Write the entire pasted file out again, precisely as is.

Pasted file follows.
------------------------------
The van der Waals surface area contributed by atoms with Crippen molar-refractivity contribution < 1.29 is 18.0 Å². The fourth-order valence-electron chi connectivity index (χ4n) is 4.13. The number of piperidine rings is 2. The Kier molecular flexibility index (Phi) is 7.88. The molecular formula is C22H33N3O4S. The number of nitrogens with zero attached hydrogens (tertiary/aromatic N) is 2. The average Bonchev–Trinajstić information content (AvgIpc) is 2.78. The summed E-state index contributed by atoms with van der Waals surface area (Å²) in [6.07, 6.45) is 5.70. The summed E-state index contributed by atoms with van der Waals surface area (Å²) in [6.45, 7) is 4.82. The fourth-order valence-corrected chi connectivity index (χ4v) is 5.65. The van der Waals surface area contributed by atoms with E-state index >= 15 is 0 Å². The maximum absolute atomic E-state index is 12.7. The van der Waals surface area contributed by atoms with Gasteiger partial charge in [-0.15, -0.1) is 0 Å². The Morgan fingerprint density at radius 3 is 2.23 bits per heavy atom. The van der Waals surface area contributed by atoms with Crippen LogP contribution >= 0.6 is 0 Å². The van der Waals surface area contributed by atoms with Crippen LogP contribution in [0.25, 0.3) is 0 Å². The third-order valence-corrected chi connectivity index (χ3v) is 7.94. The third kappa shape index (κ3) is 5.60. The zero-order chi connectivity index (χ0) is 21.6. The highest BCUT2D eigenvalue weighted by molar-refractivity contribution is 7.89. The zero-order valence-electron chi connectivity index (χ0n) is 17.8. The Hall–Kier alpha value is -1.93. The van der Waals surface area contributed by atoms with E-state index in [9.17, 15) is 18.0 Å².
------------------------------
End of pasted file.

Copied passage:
The van der Waals surface area contributed by atoms with Crippen molar-refractivity contribution < 1.29 is 18.0 Å². The fourth-order valence-electron chi connectivity index (χ4n) is 4.13. The number of piperidine rings is 2. The Kier molecular flexibility index (Phi) is 7.88. The molecular formula is C22H33N3O4S. The number of nitrogens with zero attached hydrogens (tertiary/aromatic N) is 2. The average Bonchev–Trinajstić information content (AvgIpc) is 2.78. The summed E-state index contributed by atoms with van der Waals surface area (Å²) in [6.07, 6.45) is 5.70. The summed E-state index contributed by atoms with van der Waals surface area (Å²) in [6.45, 7) is 4.82. The fourth-order valence-corrected chi connectivity index (χ4v) is 5.65. The van der Waals surface area contributed by atoms with E-state index >= 15 is 0 Å². The maximum absolute atomic E-state index is 12.7. The van der Waals surface area contributed by atoms with Gasteiger partial charge in [-0.15, -0.1) is 0 Å². The Morgan fingerprint density at radius 3 is 2.23 bits per heavy atom. The van der Waals surface area contributed by atoms with Crippen LogP contribution >= 0.6 is 0 Å². The van der Waals surface area contributed by atoms with Crippen LogP contribution in [0.25, 0.3) is 0 Å². The third-order valence-corrected chi connectivity index (χ3v) is 7.94. The third kappa shape index (κ3) is 5.60. The zero-order chi connectivity index (χ0) is 21.6. The highest BCUT2D eigenvalue weighted by molar-refractivity contribution is 7.89. The zero-order valence-electron chi connectivity index (χ0n) is 17.8. The Hall–Kier alpha value is -1.93. The van der Waals surface area contributed by atoms with E-state index in [9.17, 15) is 18.0 Å².